Television Essay Research Paper Television Violence and

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Television Essay, Research Paper Television Violence and Children The world s most powerful teacher has been sitting on most living room floors across the United States for nearly sixty-five years. A classic American icon, the television can be found in 96% of homes in the country (Kalin). They can cost little but they serve three main purposes; to entertain, inform, and educate. However, the television began to have a new purpose in the early 1990 s that still continues today; corrupting children. Television violence occurs in 25% of the programs on television, not including cable. In one hour of prime time television alone, the average person will see five to six violent acts, and twenty to twenty-five acts of violence on Saturday morning cartoons. As a result, television

is teaching children that using violence to get what they want is normal and expected in today s society. If a child views and actor or actress getting punched and not reacting to it, the child will believe that violence does not hurt. Television violence is becoming a bigger issue in this country. The success of the entertainment industry has created quite a controversy over television violence and whether or not it has an effect on children (Mudore). With the average American spending 22.7 hours in front of the television every week, children will watch more than a fair dose of violent programming. Why do children like the violence that they see on television? Since media violence is much more vicious than that which children normally experience, real-life aggression is boring

to children. The violence on television is able to be more exciting and entertaining than the violence that is normally viewed in real life. Instead of seeing two grown men talk through their problems, they can see one start a fistfight with the other. However, children do not always realize this is not the way problems are handled in real life. They come to expect it, and when they don t see enough acted out aggression, the world becomes bland and in need of violence. The children can then create the violence that their mind craves (Kalin). Television is also guilty of advertising to children. Marketing toys, clothes, games, and sports cause companies to make millions every year selling their items to children twelve and under. Advertisers, within the constraints of the law, use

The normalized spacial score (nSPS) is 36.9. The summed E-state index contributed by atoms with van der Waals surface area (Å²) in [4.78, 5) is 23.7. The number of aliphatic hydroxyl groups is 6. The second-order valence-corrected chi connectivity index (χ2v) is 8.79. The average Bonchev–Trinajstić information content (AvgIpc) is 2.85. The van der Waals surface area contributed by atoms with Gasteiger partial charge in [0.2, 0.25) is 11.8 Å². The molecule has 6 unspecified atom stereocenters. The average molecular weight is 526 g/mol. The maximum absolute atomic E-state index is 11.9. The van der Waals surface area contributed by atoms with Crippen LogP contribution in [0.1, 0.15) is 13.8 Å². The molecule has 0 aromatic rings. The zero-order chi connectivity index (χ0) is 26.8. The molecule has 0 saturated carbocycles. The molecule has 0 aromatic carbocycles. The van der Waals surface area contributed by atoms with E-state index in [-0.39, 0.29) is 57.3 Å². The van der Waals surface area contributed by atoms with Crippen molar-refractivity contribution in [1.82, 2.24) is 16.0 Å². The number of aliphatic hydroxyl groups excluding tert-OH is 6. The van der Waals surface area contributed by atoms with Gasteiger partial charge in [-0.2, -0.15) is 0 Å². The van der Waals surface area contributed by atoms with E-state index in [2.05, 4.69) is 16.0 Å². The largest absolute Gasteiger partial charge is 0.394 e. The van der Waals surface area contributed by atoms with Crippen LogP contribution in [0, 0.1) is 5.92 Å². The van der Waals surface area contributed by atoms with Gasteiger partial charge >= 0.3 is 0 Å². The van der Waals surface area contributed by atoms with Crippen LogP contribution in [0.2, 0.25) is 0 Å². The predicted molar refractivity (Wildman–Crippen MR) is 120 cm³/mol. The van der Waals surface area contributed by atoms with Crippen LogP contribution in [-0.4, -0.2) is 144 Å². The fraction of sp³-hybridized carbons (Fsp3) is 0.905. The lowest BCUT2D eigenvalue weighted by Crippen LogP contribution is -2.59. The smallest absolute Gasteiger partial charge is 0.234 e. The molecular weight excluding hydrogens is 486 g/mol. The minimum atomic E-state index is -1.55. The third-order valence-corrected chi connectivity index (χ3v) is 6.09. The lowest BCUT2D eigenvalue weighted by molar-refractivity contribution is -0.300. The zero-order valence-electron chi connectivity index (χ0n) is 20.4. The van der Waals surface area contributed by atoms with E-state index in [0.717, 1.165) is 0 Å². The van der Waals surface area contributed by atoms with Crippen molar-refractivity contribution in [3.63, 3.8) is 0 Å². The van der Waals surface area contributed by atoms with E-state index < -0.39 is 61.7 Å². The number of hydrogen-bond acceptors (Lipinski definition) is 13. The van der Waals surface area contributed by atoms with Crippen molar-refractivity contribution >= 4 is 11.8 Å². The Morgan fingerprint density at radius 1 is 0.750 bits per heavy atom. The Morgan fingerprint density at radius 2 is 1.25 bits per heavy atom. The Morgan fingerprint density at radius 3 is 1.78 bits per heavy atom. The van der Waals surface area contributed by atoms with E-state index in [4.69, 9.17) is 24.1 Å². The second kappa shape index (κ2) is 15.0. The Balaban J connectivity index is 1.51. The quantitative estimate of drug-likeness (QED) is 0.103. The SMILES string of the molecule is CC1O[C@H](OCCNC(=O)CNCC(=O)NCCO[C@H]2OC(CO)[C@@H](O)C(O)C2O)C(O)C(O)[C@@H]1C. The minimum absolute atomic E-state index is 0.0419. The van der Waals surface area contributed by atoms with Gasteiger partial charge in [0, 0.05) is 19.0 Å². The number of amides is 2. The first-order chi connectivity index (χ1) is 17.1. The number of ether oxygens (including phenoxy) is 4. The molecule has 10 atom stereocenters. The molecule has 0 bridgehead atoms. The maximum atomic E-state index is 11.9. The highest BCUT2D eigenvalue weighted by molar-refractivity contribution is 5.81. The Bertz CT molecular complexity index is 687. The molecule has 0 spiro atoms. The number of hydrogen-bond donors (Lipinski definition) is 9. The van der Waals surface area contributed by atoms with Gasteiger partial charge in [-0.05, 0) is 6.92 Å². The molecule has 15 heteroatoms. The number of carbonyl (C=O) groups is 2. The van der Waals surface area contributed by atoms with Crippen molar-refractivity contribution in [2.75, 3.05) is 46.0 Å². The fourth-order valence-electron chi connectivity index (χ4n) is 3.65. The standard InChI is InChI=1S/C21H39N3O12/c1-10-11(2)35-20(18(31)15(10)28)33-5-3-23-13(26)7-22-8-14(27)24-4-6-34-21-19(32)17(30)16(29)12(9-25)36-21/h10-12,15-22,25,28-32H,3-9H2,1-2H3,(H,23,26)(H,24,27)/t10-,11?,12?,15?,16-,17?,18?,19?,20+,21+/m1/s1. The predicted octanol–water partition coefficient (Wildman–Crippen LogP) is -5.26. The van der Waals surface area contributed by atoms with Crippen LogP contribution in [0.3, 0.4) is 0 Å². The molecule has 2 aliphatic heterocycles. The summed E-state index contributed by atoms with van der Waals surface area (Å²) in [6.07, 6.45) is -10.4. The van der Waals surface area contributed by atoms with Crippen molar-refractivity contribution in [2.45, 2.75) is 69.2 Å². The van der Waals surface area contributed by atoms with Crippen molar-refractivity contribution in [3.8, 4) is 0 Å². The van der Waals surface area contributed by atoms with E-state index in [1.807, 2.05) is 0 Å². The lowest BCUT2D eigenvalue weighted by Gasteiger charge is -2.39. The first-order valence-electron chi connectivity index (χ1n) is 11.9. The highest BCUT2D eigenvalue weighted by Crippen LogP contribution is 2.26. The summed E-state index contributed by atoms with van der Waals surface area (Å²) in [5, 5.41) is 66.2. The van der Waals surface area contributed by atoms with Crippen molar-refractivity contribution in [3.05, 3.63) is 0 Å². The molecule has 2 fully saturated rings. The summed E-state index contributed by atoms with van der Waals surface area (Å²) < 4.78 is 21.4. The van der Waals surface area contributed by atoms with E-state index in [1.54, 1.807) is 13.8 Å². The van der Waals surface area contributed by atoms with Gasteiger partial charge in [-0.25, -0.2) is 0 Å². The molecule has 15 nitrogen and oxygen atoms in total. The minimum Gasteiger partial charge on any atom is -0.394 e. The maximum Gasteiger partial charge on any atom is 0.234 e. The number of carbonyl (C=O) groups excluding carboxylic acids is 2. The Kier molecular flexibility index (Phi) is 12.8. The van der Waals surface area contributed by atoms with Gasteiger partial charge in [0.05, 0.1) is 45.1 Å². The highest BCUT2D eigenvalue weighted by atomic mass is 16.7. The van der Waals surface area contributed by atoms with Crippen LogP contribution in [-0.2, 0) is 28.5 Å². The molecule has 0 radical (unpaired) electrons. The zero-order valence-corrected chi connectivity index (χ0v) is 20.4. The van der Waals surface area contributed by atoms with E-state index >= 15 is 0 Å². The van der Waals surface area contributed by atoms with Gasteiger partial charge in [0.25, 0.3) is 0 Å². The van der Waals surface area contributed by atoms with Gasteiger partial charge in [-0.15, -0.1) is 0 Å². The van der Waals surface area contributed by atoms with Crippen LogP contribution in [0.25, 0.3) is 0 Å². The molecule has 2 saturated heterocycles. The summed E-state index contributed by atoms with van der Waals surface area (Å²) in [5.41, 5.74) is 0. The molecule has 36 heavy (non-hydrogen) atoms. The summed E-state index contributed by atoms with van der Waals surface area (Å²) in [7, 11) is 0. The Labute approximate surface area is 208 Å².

their thirty-second commercials to target America’s youth to be the decision-makers, convincing their parents to buy them whatever the hot toy of the week is. Television marketing teaches children that they will be popular and cool if they buy their new product. While this is the goal of marketers not just to children alone, but to adults also, this denies children the ability to explore and create and make themselves into individuals (Dennings ). Violence viewed on television is a form of marketing. Young children have trouble distinguishing between reality and fantasy. They can t make wise decisions, cannot form logical conclusions and cannot sort out relevant data about the things they see on television. They don t understand the difference between what is possible and what

is probable. If a young child see someone on TV jumping off a mountain and landing on their feet (i.e. the popular Mountain Dew commercials), they believe that it is real because they saw it happen with their own eyes and do not have the reasoning ability to believe otherwise. Children can not clearly realize the difference between reality and fantasy until their pre-school years and the distinction is not registered until the child is eight or nine years old. Children are very impressionable and are easily desensitized to the violence they see on television. Research has shown that young children are aroused by aggressive scenes on television and pay more attention when watching aggressive programs than when watching nonviolent programs. The more times a child sees a violent